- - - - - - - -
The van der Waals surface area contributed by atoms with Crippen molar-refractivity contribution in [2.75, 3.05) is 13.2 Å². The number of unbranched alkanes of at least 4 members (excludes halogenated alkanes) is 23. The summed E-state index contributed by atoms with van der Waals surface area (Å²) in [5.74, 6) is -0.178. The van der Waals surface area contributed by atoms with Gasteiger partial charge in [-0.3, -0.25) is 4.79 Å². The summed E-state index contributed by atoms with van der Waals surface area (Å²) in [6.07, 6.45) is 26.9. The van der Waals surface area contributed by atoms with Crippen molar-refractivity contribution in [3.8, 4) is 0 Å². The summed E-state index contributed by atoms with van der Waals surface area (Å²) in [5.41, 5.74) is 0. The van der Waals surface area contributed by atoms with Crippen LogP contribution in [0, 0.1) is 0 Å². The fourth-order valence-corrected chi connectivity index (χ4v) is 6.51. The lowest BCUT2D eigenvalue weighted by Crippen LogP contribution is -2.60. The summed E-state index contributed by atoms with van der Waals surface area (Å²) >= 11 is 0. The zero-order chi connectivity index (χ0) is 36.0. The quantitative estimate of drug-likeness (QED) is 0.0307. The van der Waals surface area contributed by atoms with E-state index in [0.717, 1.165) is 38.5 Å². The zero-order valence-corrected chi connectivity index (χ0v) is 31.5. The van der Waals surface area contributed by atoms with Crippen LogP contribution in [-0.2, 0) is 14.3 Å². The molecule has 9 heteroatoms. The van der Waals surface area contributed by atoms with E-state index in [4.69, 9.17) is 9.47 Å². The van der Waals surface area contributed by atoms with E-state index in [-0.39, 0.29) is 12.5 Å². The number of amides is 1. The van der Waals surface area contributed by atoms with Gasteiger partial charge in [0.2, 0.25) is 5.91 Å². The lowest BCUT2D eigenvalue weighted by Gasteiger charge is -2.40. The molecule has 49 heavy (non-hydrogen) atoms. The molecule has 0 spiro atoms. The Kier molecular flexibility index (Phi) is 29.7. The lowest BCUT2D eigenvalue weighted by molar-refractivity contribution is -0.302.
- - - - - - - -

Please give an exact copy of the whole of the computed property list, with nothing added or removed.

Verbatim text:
The van der Waals surface area contributed by atoms with Crippen molar-refractivity contribution in [2.75, 3.05) is 13.2 Å². The number of unbranched alkanes of at least 4 members (excludes halogenated alkanes) is 23. The summed E-state index contributed by atoms with van der Waals surface area (Å²) in [5.74, 6) is -0.178. The van der Waals surface area contributed by atoms with Gasteiger partial charge in [-0.3, -0.25) is 4.79 Å². The summed E-state index contributed by atoms with van der Waals surface area (Å²) in [6.07, 6.45) is 26.9. The van der Waals surface area contributed by atoms with Crippen molar-refractivity contribution in [3.8, 4) is 0 Å². The summed E-state index contributed by atoms with van der Waals surface area (Å²) in [5.41, 5.74) is 0. The van der Waals surface area contributed by atoms with Crippen LogP contribution in [0, 0.1) is 0 Å². The fourth-order valence-corrected chi connectivity index (χ4v) is 6.51. The lowest BCUT2D eigenvalue weighted by Crippen LogP contribution is -2.60. The summed E-state index contributed by atoms with van der Waals surface area (Å²) >= 11 is 0. The zero-order chi connectivity index (χ0) is 36.0. The quantitative estimate of drug-likeness (QED) is 0.0307. The van der Waals surface area contributed by atoms with E-state index in [0.717, 1.165) is 38.5 Å². The zero-order valence-corrected chi connectivity index (χ0v) is 31.5. The van der Waals surface area contributed by atoms with Crippen LogP contribution in [-0.2, 0) is 14.3 Å². The molecule has 9 heteroatoms. The van der Waals surface area contributed by atoms with E-state index in [4.69, 9.17) is 9.47 Å². The van der Waals surface area contributed by atoms with E-state index in [-0.39, 0.29) is 12.5 Å². The number of amides is 1. The van der Waals surface area contributed by atoms with Gasteiger partial charge in [0.2, 0.25) is 5.91 Å². The lowest BCUT2D eigenvalue weighted by Gasteiger charge is -2.40. The molecule has 49 heavy (non-hydrogen) atoms. The molecule has 0 spiro atoms. The Kier molecular flexibility index (Phi) is 29.7. The lowest BCUT2D eigenvalue weighted by molar-refractivity contribution is -0.302.